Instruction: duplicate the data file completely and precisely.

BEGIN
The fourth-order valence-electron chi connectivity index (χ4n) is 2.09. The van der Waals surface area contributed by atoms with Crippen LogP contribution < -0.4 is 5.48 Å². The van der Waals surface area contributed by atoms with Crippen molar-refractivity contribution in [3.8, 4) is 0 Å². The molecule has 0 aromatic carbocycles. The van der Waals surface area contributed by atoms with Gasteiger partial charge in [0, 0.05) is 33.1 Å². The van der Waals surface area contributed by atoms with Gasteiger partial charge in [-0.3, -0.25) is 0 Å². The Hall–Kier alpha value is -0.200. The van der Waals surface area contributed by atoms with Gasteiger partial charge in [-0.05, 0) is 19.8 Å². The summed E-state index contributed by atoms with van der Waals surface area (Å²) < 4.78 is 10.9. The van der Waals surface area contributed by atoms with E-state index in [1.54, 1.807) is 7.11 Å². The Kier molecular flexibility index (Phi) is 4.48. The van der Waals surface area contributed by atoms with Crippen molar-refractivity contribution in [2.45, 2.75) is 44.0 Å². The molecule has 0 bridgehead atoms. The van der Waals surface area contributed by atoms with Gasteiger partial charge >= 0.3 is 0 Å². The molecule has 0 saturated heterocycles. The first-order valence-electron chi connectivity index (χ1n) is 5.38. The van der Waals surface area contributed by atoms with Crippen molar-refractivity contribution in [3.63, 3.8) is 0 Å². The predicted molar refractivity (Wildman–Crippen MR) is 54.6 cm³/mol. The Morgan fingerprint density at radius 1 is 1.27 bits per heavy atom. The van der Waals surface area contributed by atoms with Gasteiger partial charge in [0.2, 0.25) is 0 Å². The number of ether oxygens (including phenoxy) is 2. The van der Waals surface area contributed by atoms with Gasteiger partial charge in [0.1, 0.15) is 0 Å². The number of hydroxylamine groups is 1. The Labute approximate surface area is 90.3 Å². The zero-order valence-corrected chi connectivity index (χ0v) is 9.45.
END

The fourth-order valence-electron chi connectivity index (χ4n) is 2.09. The van der Waals surface area contributed by atoms with Crippen LogP contribution < -0.4 is 5.48 Å². The van der Waals surface area contributed by atoms with Crippen molar-refractivity contribution in [3.8, 4) is 0 Å². The molecule has 0 aromatic carbocycles. The van der Waals surface area contributed by atoms with Gasteiger partial charge in [0, 0.05) is 33.1 Å². The van der Waals surface area contributed by atoms with Gasteiger partial charge in [-0.3, -0.25) is 0 Å². The Hall–Kier alpha value is -0.200. The van der Waals surface area contributed by atoms with Gasteiger partial charge in [-0.05, 0) is 19.8 Å². The summed E-state index contributed by atoms with van der Waals surface area (Å²) < 4.78 is 10.9. The van der Waals surface area contributed by atoms with E-state index in [1.54, 1.807) is 7.11 Å². The Kier molecular flexibility index (Phi) is 4.48. The van der Waals surface area contributed by atoms with Crippen molar-refractivity contribution in [2.45, 2.75) is 44.0 Å². The molecule has 0 bridgehead atoms. The van der Waals surface area contributed by atoms with Gasteiger partial charge >= 0.3 is 0 Å². The molecule has 0 saturated heterocycles. The first-order valence-electron chi connectivity index (χ1n) is 5.38. The van der Waals surface area contributed by atoms with Crippen molar-refractivity contribution in [3.63, 3.8) is 0 Å². The predicted molar refractivity (Wildman–Crippen MR) is 54.6 cm³/mol. The Morgan fingerprint density at radius 1 is 1.27 bits per heavy atom. The van der Waals surface area contributed by atoms with Gasteiger partial charge in [0.2, 0.25) is 0 Å². The number of ether oxygens (including phenoxy) is 2. The van der Waals surface area contributed by atoms with Gasteiger partial charge in [0.1, 0.15) is 0 Å². The number of hydroxylamine groups is 1. The Labute approximate surface area is 90.3 Å². The zero-order valence-corrected chi connectivity index (χ0v) is 9.45.